Politics

House Black Caucus chair breaks with Black Lives Matter

Rep. Karen Bass does not want to "defund the police."

Image Credit: bass.house.gov

In an interesting sign of the growing distance between the black radical racists of Black Lives Matter/the “defund the police” movement, and the Democrat black political establishment in DC, Congressional Black Caucus Chairwoman Rep. Karen Bass (D-CA) earlier this week expressed her distaste for the term “defund the police.” “I told some friends that’s probably one of the worst slogans ever,” said Bass in a Washington Post live broadcast.

Bass is also savvy enough to understand that the slogan and its message is political suicide not just with swing voters but with black urban voters who would suffer the most if police departments would lose funding to such a degree they could not fulfill their public safety functions in those sometimes crime-ridden areas.

“Police officers are the first ones to say they are law-enforcement officers, they’re not social workers,” said the Los Angeles member of Congress. “What we have done in our country is, we have not invested in health, social and economic problems in communities. We leave the police to pick up the pieces. In my city, for example, on any given night, we have over 40,000 people who are homeless. Why should the police be involved with that?”

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Her words are a very tactically clever pivot from what she comprehends is a losing message. “If you’re talking about a substance-abuse issue, talking about intellectual challenges, why should police officers have to clean up society’s problems?” Bass further commented. She also said that one of the main points of the “defund” movement was that cities and states had “lopsided” priorities. “Why doesn’t a city deal with its social problems so not so much money would have to go to law enforcement?”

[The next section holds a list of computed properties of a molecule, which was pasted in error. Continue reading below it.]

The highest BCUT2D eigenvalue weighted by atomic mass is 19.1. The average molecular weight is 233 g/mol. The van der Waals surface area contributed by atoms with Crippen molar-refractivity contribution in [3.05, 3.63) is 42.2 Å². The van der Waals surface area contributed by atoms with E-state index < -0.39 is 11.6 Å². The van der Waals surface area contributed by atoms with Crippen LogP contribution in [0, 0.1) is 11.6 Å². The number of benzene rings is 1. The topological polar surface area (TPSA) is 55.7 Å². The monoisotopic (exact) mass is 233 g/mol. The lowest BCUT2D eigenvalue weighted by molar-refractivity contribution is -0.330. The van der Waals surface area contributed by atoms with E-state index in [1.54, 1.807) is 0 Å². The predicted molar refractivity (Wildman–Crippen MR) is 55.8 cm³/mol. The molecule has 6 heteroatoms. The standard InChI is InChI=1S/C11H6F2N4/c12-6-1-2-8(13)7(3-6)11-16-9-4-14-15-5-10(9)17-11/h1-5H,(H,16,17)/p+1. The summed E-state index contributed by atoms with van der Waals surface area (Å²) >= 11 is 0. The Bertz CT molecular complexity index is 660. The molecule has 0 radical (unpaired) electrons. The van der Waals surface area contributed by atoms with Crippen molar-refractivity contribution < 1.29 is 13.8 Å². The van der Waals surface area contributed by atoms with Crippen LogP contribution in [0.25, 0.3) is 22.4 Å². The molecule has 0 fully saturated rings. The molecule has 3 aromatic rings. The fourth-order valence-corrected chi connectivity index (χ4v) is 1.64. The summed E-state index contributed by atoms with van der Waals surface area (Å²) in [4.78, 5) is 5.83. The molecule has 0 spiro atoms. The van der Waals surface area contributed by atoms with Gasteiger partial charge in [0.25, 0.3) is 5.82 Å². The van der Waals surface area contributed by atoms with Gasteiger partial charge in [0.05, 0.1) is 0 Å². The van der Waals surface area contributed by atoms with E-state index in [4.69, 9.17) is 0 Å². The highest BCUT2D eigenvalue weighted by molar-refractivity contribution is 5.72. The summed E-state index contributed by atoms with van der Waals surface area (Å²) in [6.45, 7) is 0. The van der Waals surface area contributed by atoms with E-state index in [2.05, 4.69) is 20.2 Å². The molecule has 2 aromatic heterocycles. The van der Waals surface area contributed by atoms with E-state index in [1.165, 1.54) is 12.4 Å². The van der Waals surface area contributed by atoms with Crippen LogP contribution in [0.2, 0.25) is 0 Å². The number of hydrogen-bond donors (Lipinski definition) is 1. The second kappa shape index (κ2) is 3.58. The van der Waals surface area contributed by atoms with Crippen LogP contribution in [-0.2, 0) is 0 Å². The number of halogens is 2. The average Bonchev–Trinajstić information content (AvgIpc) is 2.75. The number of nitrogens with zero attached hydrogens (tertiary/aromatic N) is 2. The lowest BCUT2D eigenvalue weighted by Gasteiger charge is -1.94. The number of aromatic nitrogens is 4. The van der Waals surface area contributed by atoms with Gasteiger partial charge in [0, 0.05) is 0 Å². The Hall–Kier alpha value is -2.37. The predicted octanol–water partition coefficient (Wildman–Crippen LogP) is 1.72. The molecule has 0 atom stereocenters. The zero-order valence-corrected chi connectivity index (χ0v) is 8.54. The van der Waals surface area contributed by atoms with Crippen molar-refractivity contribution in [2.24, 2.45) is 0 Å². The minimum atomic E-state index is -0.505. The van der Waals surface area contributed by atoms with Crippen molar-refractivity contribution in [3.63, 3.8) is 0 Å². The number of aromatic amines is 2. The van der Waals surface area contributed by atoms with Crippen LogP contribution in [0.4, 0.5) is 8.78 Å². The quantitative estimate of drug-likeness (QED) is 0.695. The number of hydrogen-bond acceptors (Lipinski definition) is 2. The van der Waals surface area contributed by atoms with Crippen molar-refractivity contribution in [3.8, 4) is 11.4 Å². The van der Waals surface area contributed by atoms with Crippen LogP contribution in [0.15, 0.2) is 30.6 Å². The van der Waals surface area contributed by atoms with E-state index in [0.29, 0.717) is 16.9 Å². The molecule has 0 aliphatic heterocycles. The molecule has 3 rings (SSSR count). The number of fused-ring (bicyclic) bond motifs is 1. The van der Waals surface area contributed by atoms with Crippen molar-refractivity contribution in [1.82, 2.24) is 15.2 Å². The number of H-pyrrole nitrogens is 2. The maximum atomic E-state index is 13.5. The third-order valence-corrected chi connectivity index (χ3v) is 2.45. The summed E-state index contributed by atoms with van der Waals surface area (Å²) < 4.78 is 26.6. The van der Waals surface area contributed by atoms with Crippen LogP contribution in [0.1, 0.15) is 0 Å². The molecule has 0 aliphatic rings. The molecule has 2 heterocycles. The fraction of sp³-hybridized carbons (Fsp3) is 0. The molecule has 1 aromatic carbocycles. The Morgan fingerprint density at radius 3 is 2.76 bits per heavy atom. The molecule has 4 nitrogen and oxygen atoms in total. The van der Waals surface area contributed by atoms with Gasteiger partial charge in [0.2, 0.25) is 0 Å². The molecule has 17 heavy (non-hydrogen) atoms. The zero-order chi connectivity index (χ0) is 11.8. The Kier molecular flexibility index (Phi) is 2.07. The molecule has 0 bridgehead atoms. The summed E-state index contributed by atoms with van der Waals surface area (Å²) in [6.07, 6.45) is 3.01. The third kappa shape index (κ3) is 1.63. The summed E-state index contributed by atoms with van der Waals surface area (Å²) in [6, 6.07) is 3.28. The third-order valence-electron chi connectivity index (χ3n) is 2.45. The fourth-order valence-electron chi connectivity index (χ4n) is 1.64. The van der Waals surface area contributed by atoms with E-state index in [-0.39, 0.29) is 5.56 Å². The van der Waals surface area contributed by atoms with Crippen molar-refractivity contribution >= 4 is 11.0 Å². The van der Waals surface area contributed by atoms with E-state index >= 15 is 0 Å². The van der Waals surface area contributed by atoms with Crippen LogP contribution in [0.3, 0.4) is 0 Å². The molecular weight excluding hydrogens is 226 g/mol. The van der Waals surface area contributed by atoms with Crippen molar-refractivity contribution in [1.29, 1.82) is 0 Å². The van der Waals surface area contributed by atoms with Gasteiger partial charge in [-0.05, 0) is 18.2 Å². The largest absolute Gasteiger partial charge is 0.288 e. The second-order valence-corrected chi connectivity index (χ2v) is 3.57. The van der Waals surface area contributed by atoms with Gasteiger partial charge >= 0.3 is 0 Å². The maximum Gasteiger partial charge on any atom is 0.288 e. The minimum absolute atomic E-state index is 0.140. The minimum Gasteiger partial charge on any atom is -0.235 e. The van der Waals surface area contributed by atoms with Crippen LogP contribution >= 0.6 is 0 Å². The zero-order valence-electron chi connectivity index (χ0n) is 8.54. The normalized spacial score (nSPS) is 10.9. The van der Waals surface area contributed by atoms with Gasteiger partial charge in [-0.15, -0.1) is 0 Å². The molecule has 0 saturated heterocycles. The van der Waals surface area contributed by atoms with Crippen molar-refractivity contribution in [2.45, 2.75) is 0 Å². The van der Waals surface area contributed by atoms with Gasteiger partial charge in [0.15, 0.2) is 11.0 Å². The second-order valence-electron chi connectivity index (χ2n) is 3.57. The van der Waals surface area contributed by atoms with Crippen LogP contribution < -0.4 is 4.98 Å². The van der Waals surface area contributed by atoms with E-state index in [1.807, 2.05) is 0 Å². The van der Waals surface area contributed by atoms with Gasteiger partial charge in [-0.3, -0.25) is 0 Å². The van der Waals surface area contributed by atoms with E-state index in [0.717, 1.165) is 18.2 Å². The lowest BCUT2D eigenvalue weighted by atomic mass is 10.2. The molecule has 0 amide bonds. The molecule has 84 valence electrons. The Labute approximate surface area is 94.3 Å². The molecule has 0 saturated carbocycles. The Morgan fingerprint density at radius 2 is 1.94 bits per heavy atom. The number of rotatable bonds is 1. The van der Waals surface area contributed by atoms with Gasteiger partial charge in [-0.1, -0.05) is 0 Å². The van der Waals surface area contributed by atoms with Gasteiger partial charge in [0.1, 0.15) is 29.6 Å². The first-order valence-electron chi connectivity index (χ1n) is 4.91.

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She mentioned that communities “do need police,” but divesting from the social safety net would leave law enforcement “in a very unfair position.” Bass noted that one of the main reasons law enforcement gets in “physical conflicts that have terrible results” is that they’re encountering people with mental illnesses they’re unequipped to handle.” That is a very good point.

Bass repeatedly has sought to differentiate between defunding police and reducing police budgets: “It was said that the mayor of Los Angeles defunded the police department. I just want to make a note that he absolutely did not defund the police department. He did reduce the budget and he shifted the funds to deal with some of the real issues that police officers always complain about.”

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But Bass’ sensible comments did not go unnoticed by partisans of the “defund” movement like Democrat New York Rep. Alexandria Ocasio-Cortez (AOC): “It may sound strange but many affluent suburbs have essentially already begun pursuing a defunding of the police in that they fund schools, they fund housing, and they fund health care more as their number one priorities.” But AOC has gone much farther than that in public statements, calling for a wholesale reduction in police numbers and a slashing to the bone of police budgets across many cities in the United States.

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